Despite massive changes in 21st century technology and lifestyle, student-centered teaching and pedagogy evolution, K-12 classrooms today look and operate much the same as they did in the prior century. Teacher-centric, row and column classroom structure, and associated furniture types, still widely dominate, mirroring the oratory-based ideologies of over 4,000 years ago. Future-ready classroom design is now ready to move from concept to the classroom.
As many of us have become telecommuters, at least for the time being, we are taking a look at how flipping the recent Resimercial Design trend could be beneficial to our productivity and well-being. We asked a few of our interior designers to suggest some commercial office design features that could be applied to our home workspaces.
As the lines have blurred between work and home, interior designers have helped employers create more varied, flexible settings that feel less like a formal institution and more like a comfortable home-away-from-home. Resimercial design, creating workspaces that feel more homelike than corporate, is a fairly recent trend that has grown in popularity. According to Wayfair, the style became a “legitimate design movement,” at the 2017 NeoCon conference, a major annual event for the commercial design industry. To explore this new style, we’ve asked a few of our interior designers to share their thoughts about the resimercial design trend.
According to Wikipedia, the chair has been used since antiquity, although for many centuries it was a symbolic article of state and dignity rather than a functional item for ordinary use. Once chairs emerged beyond privileged status, they became ubiquitous in many cultures leading up to today where chairs are an integral furnishing selection for homes, offices, schools, restaurants, meeting spaces, theaters, and numerous other settings. Design considerations include durability, ergonomics, functional features (e.g. stackable or folding, task specific heights or styles, etc.), maintenance and, of course, design style.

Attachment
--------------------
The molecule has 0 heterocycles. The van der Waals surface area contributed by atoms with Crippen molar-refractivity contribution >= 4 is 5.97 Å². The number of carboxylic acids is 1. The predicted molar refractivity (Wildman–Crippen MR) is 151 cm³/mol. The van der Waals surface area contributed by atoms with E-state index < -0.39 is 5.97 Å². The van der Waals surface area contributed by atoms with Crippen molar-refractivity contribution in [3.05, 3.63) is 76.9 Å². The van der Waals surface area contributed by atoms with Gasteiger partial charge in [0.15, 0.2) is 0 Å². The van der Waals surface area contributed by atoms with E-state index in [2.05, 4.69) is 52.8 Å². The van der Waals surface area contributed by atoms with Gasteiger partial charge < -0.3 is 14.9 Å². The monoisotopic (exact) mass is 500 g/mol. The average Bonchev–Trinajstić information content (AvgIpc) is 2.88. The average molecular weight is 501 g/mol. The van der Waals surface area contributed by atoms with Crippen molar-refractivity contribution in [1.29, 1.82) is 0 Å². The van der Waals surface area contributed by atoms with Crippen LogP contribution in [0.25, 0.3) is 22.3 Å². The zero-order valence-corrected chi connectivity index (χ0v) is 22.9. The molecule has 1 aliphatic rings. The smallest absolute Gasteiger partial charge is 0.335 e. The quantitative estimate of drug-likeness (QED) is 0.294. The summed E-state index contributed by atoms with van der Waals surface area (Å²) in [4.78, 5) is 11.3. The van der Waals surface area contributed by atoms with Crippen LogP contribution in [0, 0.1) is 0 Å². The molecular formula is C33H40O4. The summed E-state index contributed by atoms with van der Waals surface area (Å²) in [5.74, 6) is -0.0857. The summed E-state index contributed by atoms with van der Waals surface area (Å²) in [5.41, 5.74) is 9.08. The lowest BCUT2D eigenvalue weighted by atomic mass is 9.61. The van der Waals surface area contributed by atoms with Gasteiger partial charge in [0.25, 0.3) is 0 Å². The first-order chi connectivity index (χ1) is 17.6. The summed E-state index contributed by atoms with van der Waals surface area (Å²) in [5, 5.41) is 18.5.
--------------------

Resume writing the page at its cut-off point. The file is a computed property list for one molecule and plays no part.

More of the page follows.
Tiny living is having its day, with more people than ever taking on the challenge of living small or at least paring back to focus on the essentials. By now most of us are at least somewhat familiar with Marie Kondo’s recommendations for getting rid of items that no longer “spark joy.” Even thrift stores are feeling the effects of her books and Netflix series with donations trending up from previous years.
Outdoor pools are associated with warm weather fun, relaxation and low impact exercise. Indoor pools can offer these same benefits year-round in every climate. However, indoor pools require careful considerations by the design team to provide a comfortable and appealing space that will endure for many years. We’ve asked a couple of our designers for their thoughts and ideas to create a successful indoor pool space, also known as natatoriums or aquatics centers, whether for a retirement community, school or college campus, community center, hotel or other hospitality venue.
Work your way. Sit your way. Learn your way.
Learning commons, maker spaces, break-out rooms and HOMAGO (Hanging Out, Messing Around, and Geeking Out)—these are just a few of the terms to describe rapidly evolving educational spaces. Critical thinking, communication, collaboration and creativity are the four C’s of 21st century learning. Furniture manufacturers have developed a wide array of innovative selections to help create zones that foster these skills and allow students to work, sit (or stand) and ultimately learn in the manner that works best for them.
Most Seinfeld fans can remember George Costanza’s father randomly shouting “serenity now” in an effort to achieve calm in the chaotic world of the Costanza family. However, he may have been able to achieve the same effect by simply eliminating some of the clutter in his home.
Drawing from Japanese design principles, minimalism exemplifies the concept of “less is more.” Simplicity, openness, and often symmetry are some of this disciplined style’s guiding principles. And while the removal of non-essential elements is key, the end goal is not to create stark or sterile spaces. Instead, a minimalist approach to design helps draws attention to outside views, architectural features, key furnishings or striking artwork. The following are a few minimalist design tips to help create peaceful, appealing spaces by reducing visual distractions and interior clutter.